ISLAMABAD - Afghanistan’s two-day dialogue with neighbouring Pakistan ended Saturday without progress on issues dividing the two countries and fuelling bilateral tensions, officials said, reported Voice of America (VoA).

Islamabad hosted the meeting of what is named the Afghanistan-Pakistan Action Plan for Peace and Solidarity, or APAPPS. The inaugural round of the Pakistan-initiated dialogue was held in Kabul on February 3.

Foreign Ministry spokesman Mohammad Faisal said the two sides held “good” discussions with “some agreements” but said “further work [was] required”. He did not elaborate.

He said Pakistani Foreign Secretary Tehmina Janjua and Afghan Deputy Foreign Minister Hekmat Khalil Karzai led their respective delegations comprising senior civilian and military officials.

However, an Afghan Foreign Ministry statement issued in Kabul after Saturday’s talks categorically said the discussions made no headway on matters related to deteriorating security in Afghanistan.

“While some progress was made on the mechanism of cooperation, no progress was achieved on specific, results-oriented, time-bound measures in the APAPPS, particularly in the areas of counter terrorism, reduction of violence, peace and reconciliation to meet the priorities of Afghanistan,” according to the statement.

The Afghan government alleges the Taliban use sanctuaries on Pakistani soil to plot insurgent attacks and claimed last month’s bloody attacks in Kabul were planned in the neighbouring country. Afghan officials also shared what they called “evidence” with Islamabad and demanded swift action against the perpetrators.

Pakistan denied any links to the spate of attacks in the Afghan capital and maintains no Taliban sanctuaries are present on its side of the border. Islamabad has also offered to conduct joint investigations into the recent violence.

For its part, Islamabad also alleges militants conducting terrorist attacks in Pakistan use sanctuaries on Afghan soil for plotting the violence. The allegations and counter allegations have plunged bilateral relations to new lows in recent years.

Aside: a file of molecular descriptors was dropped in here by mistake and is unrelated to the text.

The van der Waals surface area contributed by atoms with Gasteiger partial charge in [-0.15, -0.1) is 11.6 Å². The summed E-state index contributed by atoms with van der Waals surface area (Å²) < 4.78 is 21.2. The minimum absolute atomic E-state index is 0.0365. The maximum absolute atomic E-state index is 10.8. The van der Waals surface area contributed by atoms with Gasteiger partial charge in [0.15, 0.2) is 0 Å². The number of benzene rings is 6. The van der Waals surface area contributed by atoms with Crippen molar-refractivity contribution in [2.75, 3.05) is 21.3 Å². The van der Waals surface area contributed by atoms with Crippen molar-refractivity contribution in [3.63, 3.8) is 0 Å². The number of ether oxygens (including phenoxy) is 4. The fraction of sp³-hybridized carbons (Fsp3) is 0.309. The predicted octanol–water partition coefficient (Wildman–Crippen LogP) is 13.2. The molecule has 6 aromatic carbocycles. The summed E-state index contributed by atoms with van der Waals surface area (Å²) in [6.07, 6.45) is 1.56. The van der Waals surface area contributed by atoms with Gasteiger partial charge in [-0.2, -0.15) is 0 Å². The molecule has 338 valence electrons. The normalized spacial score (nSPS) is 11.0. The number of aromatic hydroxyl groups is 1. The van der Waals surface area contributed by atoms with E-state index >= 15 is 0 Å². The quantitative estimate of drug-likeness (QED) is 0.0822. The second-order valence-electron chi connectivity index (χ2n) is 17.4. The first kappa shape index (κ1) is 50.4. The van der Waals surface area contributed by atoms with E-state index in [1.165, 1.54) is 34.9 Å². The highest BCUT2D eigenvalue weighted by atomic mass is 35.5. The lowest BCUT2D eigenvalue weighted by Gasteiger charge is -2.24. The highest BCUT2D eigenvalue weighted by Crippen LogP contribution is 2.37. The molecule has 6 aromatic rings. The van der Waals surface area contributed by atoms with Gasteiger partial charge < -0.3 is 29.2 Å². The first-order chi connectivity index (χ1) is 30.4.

Saturday’s talks also covered subjects such as repatriation of around three million Afghan refugees from Pakistan and joint economic development. Pakistani officials insist the prolonged presence of the refugee community coupled with “inadequate” border security on the Afghan side hamper Islamabad’s counterterrorism efforts.

The United States has also increased pressure on Pakistan to take action against alleged militant sanctuaries, including those of the Haqqani terrorist network. Islamabad asserts the country is being scapegoated for US “failures” to secure Afghanistan.

AHSAN DISCUSSES BILATERAL

TIES WITH US OFFICIAL

WASHINGTON: Interior Minister Ahsan Iqbal Friday called on US Deputy Secretary of State John Sullivan at the Department of State and discussed with him bilateral relations and regional issues.

Speaking on the occasion, Ahsan Iqbal highlighted to the US official the efforts and achievements of Pakistan in defeating terrorism and extremism in the country. He informed the US side that Pakistan’s efforts in this regard were guided by its own National Action Plan (NAP), a coherent and comprehensive strategy based on nation’s vision for a peaceful and prosperous Pakistan.

“The government is committed to continue to make efforts to hand over a peaceful and tolerant Pakistan to the next generations,” remarked the minister. We have achieved internal peace at a huge cost in blood and resources,” added the minister.

The minister also informed the deputy secretary about the economic revival in the country which was a result of the internal peace in the country and the government’s sustained policy of economic development of Pakistan.

Ahsan underscored the need for Pakistan and the US to evolve a joint framework for peace in the region based on legitimate mutual security concerns of the two countries in the region. Peace and stability of Afghanistan is vital for Pakistan’s progress and development while some regional elements see instability in Afghanistan as a pressure on Pakistan’s security apparatus and act as spoilers in efforts for restoration of peace.

Deputy Secretary of State Sullivan agreed that cooperation between Pakistan and the United States was key to peace and stability in the region.